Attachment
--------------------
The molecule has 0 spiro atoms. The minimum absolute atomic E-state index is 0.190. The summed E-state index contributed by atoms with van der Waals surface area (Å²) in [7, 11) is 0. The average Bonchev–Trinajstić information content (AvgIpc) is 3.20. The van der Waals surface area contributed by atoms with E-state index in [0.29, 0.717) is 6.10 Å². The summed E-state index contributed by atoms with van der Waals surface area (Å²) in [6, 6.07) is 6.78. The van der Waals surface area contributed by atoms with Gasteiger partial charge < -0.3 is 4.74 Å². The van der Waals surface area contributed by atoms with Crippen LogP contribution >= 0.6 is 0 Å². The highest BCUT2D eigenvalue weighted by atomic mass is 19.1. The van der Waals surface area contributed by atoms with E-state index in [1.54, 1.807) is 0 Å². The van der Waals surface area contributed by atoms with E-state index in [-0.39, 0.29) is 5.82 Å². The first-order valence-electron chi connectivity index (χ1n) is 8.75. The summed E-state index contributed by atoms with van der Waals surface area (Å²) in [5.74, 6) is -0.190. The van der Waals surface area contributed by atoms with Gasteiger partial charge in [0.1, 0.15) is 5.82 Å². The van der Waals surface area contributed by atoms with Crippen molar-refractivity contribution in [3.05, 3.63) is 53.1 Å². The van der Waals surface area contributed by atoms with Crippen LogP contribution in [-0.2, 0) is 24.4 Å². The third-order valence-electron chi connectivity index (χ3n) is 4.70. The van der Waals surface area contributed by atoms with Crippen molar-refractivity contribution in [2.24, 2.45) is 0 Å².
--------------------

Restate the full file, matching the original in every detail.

The molecule has 0 spiro atoms. The minimum absolute atomic E-state index is 0.190. The summed E-state index contributed by atoms with van der Waals surface area (Å²) in [7, 11) is 0. The average Bonchev–Trinajstić information content (AvgIpc) is 3.20. The van der Waals surface area contributed by atoms with E-state index in [0.29, 0.717) is 6.10 Å². The summed E-state index contributed by atoms with van der Waals surface area (Å²) in [6, 6.07) is 6.78. The van der Waals surface area contributed by atoms with Gasteiger partial charge < -0.3 is 4.74 Å². The van der Waals surface area contributed by atoms with Crippen LogP contribution >= 0.6 is 0 Å². The highest BCUT2D eigenvalue weighted by atomic mass is 19.1. The van der Waals surface area contributed by atoms with E-state index in [1.54, 1.807) is 0 Å². The van der Waals surface area contributed by atoms with E-state index in [-0.39, 0.29) is 5.82 Å². The first-order valence-electron chi connectivity index (χ1n) is 8.75. The summed E-state index contributed by atoms with van der Waals surface area (Å²) in [5.74, 6) is -0.190. The van der Waals surface area contributed by atoms with Gasteiger partial charge in [0.1, 0.15) is 5.82 Å². The van der Waals surface area contributed by atoms with Crippen molar-refractivity contribution in [3.05, 3.63) is 53.1 Å². The van der Waals surface area contributed by atoms with Crippen LogP contribution in [-0.2, 0) is 24.4 Å². The third-order valence-electron chi connectivity index (χ3n) is 4.70. The van der Waals surface area contributed by atoms with Crippen molar-refractivity contribution in [2.24, 2.45) is 0 Å².